Suicide Squad Review

Critics hate it, fans love it, apparently. At the time of writing, Rotten Tomatoes scores it thus:

Suicide Squad Rotten Tomatoes

For what it’s worth, those scores aren’t much different from the much maligned Batman v Superman which are currently 27% and 65% respectively.

I’m going to have to come down somewhere in the middle – there’s stuff to enjoy in the film but there’s a lot of dross to get through as well.

First the good stuff:

Deadshot Harley Quinn

Will Smith as Deadshot and Margot Robbie as Harley Quinn are both absolutely spot on and carry the majority of this film. Smith is back at his wise-cracking but serious best and absolutely nails the character of Deadshot. He shares most of the limelight with Robbie’s Harley who has received much of the pre-release hype and more than lives up to it. They’re both damaged in different ways and of all the Squad members, they’re the ones who most believably bond, Deadshot’s daughter issues making him look after the sometimes innocent, mostly crazy Harley.

The other character that shines is Viola Davis’s Amanda Waller who is scarier than a dozen Killer Crocs. She’s cold and ruthless (perhaps too ruthless in one scene) but always in control of the Squad and isn’t rattled by any of them. These three are definitely the high points of the film – it’s just a shame there are so many other things happening around them that don’t allow them to be even better.

As to the bad – well, to be honest, it’s not terrible . . . it’s just disappointing.

Once again a DC film takes places almost entirely at night in the rain; you want to make a brighter film, DC? Try doing it in daylight for a change.

EnchantressThe plot’s barely there: after twenty minutes or so of setting up most of the characters, the Enchantress (technically a Squad member) manages to escape, rescue and resurrect her brother and then sets about wiping out humanity by building a machine using magic. Because, you know, that’s what she does, apparently.

And Enchantress’s method of magical machine building seems to be comprised of wearing not very much and writhing about with her hands in the air.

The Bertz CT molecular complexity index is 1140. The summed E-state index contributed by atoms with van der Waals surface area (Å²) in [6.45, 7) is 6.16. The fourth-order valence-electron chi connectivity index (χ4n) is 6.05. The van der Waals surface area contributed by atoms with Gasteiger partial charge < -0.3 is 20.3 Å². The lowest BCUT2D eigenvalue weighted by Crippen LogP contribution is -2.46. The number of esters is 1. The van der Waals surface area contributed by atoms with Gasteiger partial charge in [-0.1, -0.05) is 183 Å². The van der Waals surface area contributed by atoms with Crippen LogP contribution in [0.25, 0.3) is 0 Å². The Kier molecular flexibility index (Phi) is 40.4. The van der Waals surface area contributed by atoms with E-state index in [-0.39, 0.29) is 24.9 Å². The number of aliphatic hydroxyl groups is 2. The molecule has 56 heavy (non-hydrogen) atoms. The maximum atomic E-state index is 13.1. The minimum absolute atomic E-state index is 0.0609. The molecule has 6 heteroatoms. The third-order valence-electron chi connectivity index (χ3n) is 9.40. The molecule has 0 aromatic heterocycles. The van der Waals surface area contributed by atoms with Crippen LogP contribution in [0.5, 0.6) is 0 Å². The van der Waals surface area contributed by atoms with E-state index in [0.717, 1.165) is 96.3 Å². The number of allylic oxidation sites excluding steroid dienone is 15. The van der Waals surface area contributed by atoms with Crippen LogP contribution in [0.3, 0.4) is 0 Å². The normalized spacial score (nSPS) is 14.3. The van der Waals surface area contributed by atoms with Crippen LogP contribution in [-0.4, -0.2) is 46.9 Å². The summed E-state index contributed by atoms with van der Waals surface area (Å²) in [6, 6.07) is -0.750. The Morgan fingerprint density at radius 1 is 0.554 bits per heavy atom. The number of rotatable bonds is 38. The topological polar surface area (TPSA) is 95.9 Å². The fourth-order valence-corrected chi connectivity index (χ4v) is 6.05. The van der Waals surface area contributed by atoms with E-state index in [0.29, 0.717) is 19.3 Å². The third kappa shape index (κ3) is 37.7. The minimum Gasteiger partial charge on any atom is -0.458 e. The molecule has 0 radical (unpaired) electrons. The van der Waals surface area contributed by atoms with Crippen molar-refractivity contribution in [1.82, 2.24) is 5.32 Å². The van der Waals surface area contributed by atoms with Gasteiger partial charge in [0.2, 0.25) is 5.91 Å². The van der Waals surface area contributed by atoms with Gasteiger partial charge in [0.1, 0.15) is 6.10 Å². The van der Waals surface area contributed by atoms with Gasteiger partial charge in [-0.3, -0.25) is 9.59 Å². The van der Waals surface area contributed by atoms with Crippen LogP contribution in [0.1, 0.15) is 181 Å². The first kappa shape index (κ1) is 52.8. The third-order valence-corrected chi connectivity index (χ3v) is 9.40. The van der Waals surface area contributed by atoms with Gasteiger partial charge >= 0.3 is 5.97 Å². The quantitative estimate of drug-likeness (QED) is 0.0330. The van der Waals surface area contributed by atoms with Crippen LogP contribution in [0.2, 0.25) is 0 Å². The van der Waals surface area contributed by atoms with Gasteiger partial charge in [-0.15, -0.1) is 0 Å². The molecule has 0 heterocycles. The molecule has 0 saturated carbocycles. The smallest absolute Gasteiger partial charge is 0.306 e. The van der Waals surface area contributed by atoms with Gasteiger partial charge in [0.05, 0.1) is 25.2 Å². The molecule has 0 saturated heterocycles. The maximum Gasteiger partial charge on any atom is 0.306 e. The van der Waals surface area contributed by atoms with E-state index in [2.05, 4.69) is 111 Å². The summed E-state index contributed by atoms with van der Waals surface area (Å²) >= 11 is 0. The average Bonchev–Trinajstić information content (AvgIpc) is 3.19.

The Squad are assembled and head off to deal with a “terrorist threat” and rescue someone very important. Led by Rick Flag and accompanied by a band of nameless and expendable special forces types, they quickly realise the threat is actually the Enchantress and her brother and end up coming together in order to combat her.

And that’s pretty much it. Sure, there’s a sub-plot featuring Jared Leto’s much talked about Joker (short version: he’s okay, but he’s no Heath Ledger – and, man, he’s going to hear that a lot so full marks for having the balls to take on the role) and his attempt to rescue Harley, but really the film spends a good 80% of its time battling the bad girl. There’s no real lead up, there’s no believable bonding among the Squad (with the exception of Deadshot and Harley) and apart from the leads, none of the other members really have a stand-out moment.

El Diablo comes closest near the end but even his moment (and I’m trying to avoid spoilers) comes out of nowhere and is gone in an instant; Captain Boomerang does next to nothing and has a fetish for pink unicorns that is neither explained nor mentioned; Katana has a handful of lines of dialogues, slices up some generic bad guys and does little else; and Killer Croc merely growls a lot.

Because most of the Squad doesn’t bond with each other, the audience doesn’t have the opportunity to bond with them either so when one or more of them don’t make it (hey, it’s called Suicide Squad – not everyone pulls through) there’s no real emotional cost.

Again, it’s not a terrible film and I would definitely watch this again rather than B v S, but if this was the one that Warner Bros/DC were banking on as being a credible counter to Marvel’s run away success, they’re going to be disappointed. Again.

So, no pressure, Wonder Woman.

Captain America: Civil War Review

At the time of writing, Captain America: Civil War hasn’t been released in North America but here in the UK, it’s been out for a few days. Myself and Mrs Earth-Prime went to see it on the weekend so here’s my spoiler-filled review – US readers be warned, I will be divulging plot points so, if you don’t want to read them, don’t scroll beyond the big picture below.

Captain America Civil War

Continue reading “Captain America: Civil War Review”

Star Wars: The Force Awakens – Review

Mrs Earth-Prime and I went to the five past midnight showing of the new Star Wars film last night and, after getting home at 3am, crashing out catching up on some sleep, here’s my review.